This book shows how recent work in cognitive science, especially that developed by cognitive linguists and cognitive psychologists, can be used to explain how we understand music. The book focuses on three cognitive processes--categorization, cross-domain mapping, and the use of conceptual models--and explores the part these play in theories of musical organization. The first part of the book provides a detailed overview of the relevant work in cognitive science, framed around specific musical examples. The second part brings this perspective to bear on a number of issues with which music scholarship has often been occupied, including the emergence of musical syntax and its relationship to musical semiosis, the problem of musical ontology, the relationship between words and music in songs, and conceptions of musical form and musical hierarchy. The book will be of interest to music theorists, musicologists, and ethnomusicologists, as well as those with a professional or avocational interest in the application of work in cognitive science to humanistic principles.13 Seen from the perspective of these recordings, George Gershwina#39;s own performance of aI Got Rhythma as a set of variations for piano and orchestra is somewhat anomalous, for there is little if any sense of improvisation, nor is this musicanbsp;...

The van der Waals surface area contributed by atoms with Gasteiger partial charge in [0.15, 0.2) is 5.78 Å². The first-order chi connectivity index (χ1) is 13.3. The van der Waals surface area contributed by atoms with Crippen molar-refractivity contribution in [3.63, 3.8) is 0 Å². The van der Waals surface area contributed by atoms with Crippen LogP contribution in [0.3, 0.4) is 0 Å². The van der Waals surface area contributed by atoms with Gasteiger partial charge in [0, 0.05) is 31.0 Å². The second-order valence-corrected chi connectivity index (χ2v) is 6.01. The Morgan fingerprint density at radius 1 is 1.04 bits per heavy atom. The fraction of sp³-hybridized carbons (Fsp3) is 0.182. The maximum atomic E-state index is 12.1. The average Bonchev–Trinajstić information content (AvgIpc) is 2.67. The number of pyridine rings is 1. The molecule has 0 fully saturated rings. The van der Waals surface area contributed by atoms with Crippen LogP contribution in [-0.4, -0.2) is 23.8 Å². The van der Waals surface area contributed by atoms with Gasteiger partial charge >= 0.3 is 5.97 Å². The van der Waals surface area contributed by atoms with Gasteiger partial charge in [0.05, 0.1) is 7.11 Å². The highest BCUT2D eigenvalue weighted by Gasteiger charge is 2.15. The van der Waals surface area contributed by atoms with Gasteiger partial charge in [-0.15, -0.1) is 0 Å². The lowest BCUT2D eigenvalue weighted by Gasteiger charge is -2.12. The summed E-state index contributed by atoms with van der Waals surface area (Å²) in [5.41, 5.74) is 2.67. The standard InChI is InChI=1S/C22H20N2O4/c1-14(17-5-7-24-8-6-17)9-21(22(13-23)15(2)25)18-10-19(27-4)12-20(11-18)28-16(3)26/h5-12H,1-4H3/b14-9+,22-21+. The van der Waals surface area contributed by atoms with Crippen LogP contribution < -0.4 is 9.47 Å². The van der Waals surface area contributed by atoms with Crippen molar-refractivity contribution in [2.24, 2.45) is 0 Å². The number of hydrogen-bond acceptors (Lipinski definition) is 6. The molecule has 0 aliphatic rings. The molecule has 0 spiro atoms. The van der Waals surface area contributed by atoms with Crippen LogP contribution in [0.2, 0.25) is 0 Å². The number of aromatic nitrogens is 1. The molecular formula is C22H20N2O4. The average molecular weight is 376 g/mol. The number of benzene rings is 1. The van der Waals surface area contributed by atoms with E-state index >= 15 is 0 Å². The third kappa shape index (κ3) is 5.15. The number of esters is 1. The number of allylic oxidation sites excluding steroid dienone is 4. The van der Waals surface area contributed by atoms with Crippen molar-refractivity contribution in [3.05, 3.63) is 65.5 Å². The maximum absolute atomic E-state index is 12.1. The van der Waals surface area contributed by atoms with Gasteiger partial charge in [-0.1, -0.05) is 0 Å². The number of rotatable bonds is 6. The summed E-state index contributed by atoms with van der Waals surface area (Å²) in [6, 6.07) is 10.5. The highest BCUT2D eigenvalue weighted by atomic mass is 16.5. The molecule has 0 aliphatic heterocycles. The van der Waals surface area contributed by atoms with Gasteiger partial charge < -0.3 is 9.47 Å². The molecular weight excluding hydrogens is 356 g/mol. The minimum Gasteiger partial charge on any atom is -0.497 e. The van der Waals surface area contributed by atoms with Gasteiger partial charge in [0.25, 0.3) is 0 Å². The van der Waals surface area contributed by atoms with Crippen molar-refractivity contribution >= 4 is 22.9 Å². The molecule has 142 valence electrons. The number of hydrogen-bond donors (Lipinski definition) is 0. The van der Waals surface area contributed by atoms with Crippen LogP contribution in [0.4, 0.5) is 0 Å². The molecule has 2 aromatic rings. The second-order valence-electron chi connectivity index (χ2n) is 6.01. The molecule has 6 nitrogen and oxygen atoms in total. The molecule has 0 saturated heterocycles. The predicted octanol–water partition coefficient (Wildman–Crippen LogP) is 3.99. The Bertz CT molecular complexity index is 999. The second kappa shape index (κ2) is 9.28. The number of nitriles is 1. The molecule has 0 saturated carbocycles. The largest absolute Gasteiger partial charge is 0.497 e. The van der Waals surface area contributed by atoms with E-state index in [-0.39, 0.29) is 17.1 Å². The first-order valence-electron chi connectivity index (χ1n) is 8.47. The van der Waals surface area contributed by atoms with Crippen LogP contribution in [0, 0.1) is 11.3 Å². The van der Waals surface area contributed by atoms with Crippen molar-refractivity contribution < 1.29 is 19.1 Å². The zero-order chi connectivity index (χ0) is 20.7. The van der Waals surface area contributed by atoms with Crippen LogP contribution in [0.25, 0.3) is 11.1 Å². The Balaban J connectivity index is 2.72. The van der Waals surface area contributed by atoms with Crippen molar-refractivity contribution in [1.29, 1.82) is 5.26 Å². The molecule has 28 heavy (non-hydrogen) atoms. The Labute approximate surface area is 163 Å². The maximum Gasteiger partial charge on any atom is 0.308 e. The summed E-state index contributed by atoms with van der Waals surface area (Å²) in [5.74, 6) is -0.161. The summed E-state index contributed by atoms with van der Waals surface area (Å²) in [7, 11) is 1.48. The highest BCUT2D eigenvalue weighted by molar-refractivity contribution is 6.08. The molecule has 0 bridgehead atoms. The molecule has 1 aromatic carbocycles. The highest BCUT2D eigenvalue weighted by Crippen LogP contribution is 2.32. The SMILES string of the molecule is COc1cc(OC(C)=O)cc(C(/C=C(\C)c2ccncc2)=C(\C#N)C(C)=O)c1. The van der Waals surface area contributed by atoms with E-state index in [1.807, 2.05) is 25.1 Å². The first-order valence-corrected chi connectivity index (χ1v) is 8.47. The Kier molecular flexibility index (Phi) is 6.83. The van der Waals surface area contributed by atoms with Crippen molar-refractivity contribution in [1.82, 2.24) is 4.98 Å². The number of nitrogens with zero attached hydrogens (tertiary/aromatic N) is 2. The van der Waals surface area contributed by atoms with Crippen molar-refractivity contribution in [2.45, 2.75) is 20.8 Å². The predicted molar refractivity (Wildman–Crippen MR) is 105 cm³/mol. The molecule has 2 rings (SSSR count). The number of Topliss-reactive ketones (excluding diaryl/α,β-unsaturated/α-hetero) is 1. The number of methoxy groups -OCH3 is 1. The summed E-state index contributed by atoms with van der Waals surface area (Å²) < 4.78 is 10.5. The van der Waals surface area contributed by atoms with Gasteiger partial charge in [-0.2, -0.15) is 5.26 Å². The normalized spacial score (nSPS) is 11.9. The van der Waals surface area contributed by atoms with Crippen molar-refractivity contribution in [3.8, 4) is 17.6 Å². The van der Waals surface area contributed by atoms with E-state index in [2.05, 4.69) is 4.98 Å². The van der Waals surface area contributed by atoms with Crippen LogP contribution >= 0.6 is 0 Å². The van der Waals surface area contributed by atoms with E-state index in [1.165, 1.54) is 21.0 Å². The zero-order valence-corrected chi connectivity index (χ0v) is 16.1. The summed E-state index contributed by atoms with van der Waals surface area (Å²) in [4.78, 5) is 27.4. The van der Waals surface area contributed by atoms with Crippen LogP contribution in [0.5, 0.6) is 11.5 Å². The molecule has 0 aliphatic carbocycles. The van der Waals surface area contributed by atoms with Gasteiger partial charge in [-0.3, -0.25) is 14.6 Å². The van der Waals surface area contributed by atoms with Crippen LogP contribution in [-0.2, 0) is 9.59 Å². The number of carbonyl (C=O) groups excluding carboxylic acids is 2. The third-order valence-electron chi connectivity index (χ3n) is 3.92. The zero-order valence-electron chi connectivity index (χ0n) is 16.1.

|Title||:||Conceptualizing Music : Cognitive Structure, Theory, and Analysis|
|Author||:||Lawrence M. Zbikowski Associate Professor of Music University of Chicago|
|Publisher||:||Oxford University Press, USA - 2002-10-18|